David Kirby was born in 1944 in Baton Rouge, Louisiana. Although his father was a professor of English at Louisiana State University and his mother a local teacher, the family also owned and maintained a working farm. He earned his bachelor’s degree at Louisiana State University in 1966 and a Ph. D. at The Johns Hopkins University in 1969. That same year, Kirby married Judy Kates. They had two sons, Will, born in 1973 (in Florence, Italy, while Kirby was teaching abroad), and Ian, born in 1979. Kirby was hired at Florida State University in 1969, where he has remained for his entire career. In addition to receiving awards as a professor, Kirby has also taught extensively in the university’s various international programs, spending semesters teaching in England, Florence, and Spain. In 1981, he was divorced from his first wife; he would later marry poet Barbara Hamby.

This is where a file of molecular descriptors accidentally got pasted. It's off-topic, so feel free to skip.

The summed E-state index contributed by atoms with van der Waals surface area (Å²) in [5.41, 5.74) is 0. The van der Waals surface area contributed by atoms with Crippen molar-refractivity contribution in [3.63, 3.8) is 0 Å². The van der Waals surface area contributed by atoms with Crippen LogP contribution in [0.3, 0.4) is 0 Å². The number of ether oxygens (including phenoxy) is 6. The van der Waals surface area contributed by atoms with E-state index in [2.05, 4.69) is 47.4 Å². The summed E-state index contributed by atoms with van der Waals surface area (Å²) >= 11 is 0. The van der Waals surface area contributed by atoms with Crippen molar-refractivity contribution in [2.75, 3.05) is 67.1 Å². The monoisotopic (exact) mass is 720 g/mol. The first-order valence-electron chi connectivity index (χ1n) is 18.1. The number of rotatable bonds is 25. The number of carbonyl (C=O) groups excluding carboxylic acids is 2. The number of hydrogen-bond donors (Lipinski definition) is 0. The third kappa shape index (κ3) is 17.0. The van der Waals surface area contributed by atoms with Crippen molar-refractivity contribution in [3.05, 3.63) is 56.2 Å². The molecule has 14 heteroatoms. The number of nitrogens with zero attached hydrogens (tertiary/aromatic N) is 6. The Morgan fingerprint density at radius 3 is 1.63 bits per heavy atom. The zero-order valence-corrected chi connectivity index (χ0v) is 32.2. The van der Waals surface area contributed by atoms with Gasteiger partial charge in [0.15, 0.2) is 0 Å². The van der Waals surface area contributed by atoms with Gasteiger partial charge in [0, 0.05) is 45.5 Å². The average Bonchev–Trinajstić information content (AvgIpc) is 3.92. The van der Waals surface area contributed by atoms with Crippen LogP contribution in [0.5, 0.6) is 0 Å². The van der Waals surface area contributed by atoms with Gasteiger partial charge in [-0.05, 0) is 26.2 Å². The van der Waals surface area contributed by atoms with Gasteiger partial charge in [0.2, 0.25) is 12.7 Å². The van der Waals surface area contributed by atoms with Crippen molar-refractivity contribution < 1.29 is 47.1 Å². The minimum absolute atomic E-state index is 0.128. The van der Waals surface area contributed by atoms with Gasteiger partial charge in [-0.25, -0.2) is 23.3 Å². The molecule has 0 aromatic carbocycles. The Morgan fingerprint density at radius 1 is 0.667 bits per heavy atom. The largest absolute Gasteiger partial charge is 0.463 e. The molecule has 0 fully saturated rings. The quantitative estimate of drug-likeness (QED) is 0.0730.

Although Kirby’s training was as a literary scholar, he nevertheless published his first book of poetry, The Opera Lover, with a small Tallahassee press in 1977. His second book, Sarah Bernhardt’s Leg, was published in 1983; this was followed by a small press publication of his textbook on writing poetry, Diving for Poems, which was later republished by Writer’s Press as Writing Poetry: Where Poems Come from and How to Write Them (1989, 1997). Throughout this time, Kirby was publishing scholarly works at a prolific rate, yet he still found time to dedicate to poetry. His career as a poet first gained acclaim with his winning of the Brittingham Prize in Poetry, an annual award presented by the University of Wisconsin.